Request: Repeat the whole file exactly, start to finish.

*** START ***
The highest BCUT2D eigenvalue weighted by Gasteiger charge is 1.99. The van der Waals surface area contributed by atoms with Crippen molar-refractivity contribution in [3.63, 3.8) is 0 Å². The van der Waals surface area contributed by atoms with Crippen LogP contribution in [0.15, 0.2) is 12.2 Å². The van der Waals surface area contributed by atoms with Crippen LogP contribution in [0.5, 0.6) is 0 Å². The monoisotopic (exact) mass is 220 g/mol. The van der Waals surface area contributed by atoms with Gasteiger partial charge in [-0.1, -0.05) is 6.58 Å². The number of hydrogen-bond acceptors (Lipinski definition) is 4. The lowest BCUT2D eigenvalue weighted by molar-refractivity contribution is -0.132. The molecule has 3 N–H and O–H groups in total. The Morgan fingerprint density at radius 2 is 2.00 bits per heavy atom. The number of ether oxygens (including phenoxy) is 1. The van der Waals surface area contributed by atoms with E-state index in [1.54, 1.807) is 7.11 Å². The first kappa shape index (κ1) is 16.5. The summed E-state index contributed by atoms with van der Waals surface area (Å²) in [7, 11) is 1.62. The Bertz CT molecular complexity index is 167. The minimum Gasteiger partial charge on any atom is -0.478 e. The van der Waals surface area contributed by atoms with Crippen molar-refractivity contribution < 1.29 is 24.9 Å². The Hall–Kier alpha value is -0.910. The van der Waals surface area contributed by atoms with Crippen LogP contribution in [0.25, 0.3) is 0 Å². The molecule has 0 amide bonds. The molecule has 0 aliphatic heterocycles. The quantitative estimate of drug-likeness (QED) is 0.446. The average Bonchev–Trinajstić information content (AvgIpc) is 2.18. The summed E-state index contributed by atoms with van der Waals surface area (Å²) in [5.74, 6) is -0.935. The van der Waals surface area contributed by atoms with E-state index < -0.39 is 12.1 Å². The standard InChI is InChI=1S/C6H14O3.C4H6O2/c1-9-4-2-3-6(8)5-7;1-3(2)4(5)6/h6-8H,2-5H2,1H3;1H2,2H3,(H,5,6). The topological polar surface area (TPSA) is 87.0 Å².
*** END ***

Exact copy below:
The highest BCUT2D eigenvalue weighted by Gasteiger charge is 1.99. The van der Waals surface area contributed by atoms with Crippen molar-refractivity contribution in [3.63, 3.8) is 0 Å². The van der Waals surface area contributed by atoms with Crippen LogP contribution in [0.15, 0.2) is 12.2 Å². The van der Waals surface area contributed by atoms with Crippen LogP contribution in [0.5, 0.6) is 0 Å². The monoisotopic (exact) mass is 220 g/mol. The van der Waals surface area contributed by atoms with Gasteiger partial charge in [-0.1, -0.05) is 6.58 Å². The number of hydrogen-bond acceptors (Lipinski definition) is 4. The lowest BCUT2D eigenvalue weighted by molar-refractivity contribution is -0.132. The molecule has 3 N–H and O–H groups in total. The Morgan fingerprint density at radius 2 is 2.00 bits per heavy atom. The number of ether oxygens (including phenoxy) is 1. The van der Waals surface area contributed by atoms with E-state index in [1.54, 1.807) is 7.11 Å². The first kappa shape index (κ1) is 16.5. The summed E-state index contributed by atoms with van der Waals surface area (Å²) in [7, 11) is 1.62. The Bertz CT molecular complexity index is 167. The minimum Gasteiger partial charge on any atom is -0.478 e. The van der Waals surface area contributed by atoms with Crippen molar-refractivity contribution < 1.29 is 24.9 Å². The Hall–Kier alpha value is -0.910. The van der Waals surface area contributed by atoms with Crippen LogP contribution in [0.25, 0.3) is 0 Å². The molecule has 0 amide bonds. The molecule has 0 aliphatic heterocycles. The quantitative estimate of drug-likeness (QED) is 0.446. The average Bonchev–Trinajstić information content (AvgIpc) is 2.18. The summed E-state index contributed by atoms with van der Waals surface area (Å²) in [5.74, 6) is -0.935. The van der Waals surface area contributed by atoms with E-state index < -0.39 is 12.1 Å². The standard InChI is InChI=1S/C6H14O3.C4H6O2/c1-9-4-2-3-6(8)5-7;1-3(2)4(5)6/h6-8H,2-5H2,1H3;1H2,2H3,(H,5,6). The topological polar surface area (TPSA) is 87.0 Å².